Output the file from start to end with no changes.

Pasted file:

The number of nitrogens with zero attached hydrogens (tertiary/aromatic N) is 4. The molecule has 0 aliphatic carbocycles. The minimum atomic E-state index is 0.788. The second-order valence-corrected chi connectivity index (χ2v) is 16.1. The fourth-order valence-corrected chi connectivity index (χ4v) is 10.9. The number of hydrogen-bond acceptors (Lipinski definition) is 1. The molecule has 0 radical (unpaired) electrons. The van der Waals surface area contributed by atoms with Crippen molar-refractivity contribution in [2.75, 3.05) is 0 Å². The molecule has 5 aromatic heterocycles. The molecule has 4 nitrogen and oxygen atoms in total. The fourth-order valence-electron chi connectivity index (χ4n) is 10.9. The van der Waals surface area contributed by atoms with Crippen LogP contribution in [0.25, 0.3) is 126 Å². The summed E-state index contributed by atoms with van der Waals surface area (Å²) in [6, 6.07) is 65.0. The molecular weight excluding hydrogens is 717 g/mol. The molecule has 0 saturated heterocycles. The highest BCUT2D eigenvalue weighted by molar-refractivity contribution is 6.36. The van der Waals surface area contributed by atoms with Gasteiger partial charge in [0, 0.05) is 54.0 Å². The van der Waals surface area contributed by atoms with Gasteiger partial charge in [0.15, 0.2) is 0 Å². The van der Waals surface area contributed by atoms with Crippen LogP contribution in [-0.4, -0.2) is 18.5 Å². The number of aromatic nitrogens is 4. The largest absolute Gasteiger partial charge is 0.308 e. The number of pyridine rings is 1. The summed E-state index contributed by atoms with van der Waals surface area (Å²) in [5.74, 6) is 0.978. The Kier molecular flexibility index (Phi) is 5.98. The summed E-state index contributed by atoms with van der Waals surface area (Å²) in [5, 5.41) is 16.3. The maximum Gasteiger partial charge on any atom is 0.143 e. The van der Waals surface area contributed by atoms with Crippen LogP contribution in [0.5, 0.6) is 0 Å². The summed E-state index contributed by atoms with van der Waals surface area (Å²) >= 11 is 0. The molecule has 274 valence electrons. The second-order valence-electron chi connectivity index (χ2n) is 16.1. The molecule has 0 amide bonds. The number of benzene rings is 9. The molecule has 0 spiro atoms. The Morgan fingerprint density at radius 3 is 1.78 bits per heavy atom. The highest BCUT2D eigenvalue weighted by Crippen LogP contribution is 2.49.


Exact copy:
The number of nitrogens with zero attached hydrogens (tertiary/aromatic N) is 4. The molecule has 0 aliphatic carbocycles. The minimum atomic E-state index is 0.788. The second-order valence-corrected chi connectivity index (χ2v) is 16.1. The fourth-order valence-corrected chi connectivity index (χ4v) is 10.9. The number of hydrogen-bond acceptors (Lipinski definition) is 1. The molecule has 0 radical (unpaired) electrons. The van der Waals surface area contributed by atoms with Crippen molar-refractivity contribution in [2.75, 3.05) is 0 Å². The molecule has 5 aromatic heterocycles. The molecule has 4 nitrogen and oxygen atoms in total. The fourth-order valence-electron chi connectivity index (χ4n) is 10.9. The van der Waals surface area contributed by atoms with Crippen LogP contribution in [0.25, 0.3) is 126 Å². The summed E-state index contributed by atoms with van der Waals surface area (Å²) in [6, 6.07) is 65.0. The molecular weight excluding hydrogens is 717 g/mol. The molecule has 0 saturated heterocycles. The highest BCUT2D eigenvalue weighted by molar-refractivity contribution is 6.36. The van der Waals surface area contributed by atoms with Gasteiger partial charge in [0, 0.05) is 54.0 Å². The van der Waals surface area contributed by atoms with Gasteiger partial charge in [0.15, 0.2) is 0 Å². The van der Waals surface area contributed by atoms with Crippen LogP contribution in [-0.4, -0.2) is 18.5 Å². The number of aromatic nitrogens is 4. The largest absolute Gasteiger partial charge is 0.308 e. The number of pyridine rings is 1. The summed E-state index contributed by atoms with van der Waals surface area (Å²) in [5.74, 6) is 0.978. The Kier molecular flexibility index (Phi) is 5.98. The summed E-state index contributed by atoms with van der Waals surface area (Å²) in [5, 5.41) is 16.3. The maximum Gasteiger partial charge on any atom is 0.143 e. The van der Waals surface area contributed by atoms with Crippen LogP contribution in [0.5, 0.6) is 0 Å². The summed E-state index contributed by atoms with van der Waals surface area (Å²) >= 11 is 0. The molecule has 274 valence electrons. The second-order valence-electron chi connectivity index (χ2n) is 16.1. The molecule has 0 amide bonds. The number of benzene rings is 9. The molecule has 0 spiro atoms. The Morgan fingerprint density at radius 3 is 1.78 bits per heavy atom. The highest BCUT2D eigenvalue weighted by Crippen LogP contribution is 2.49.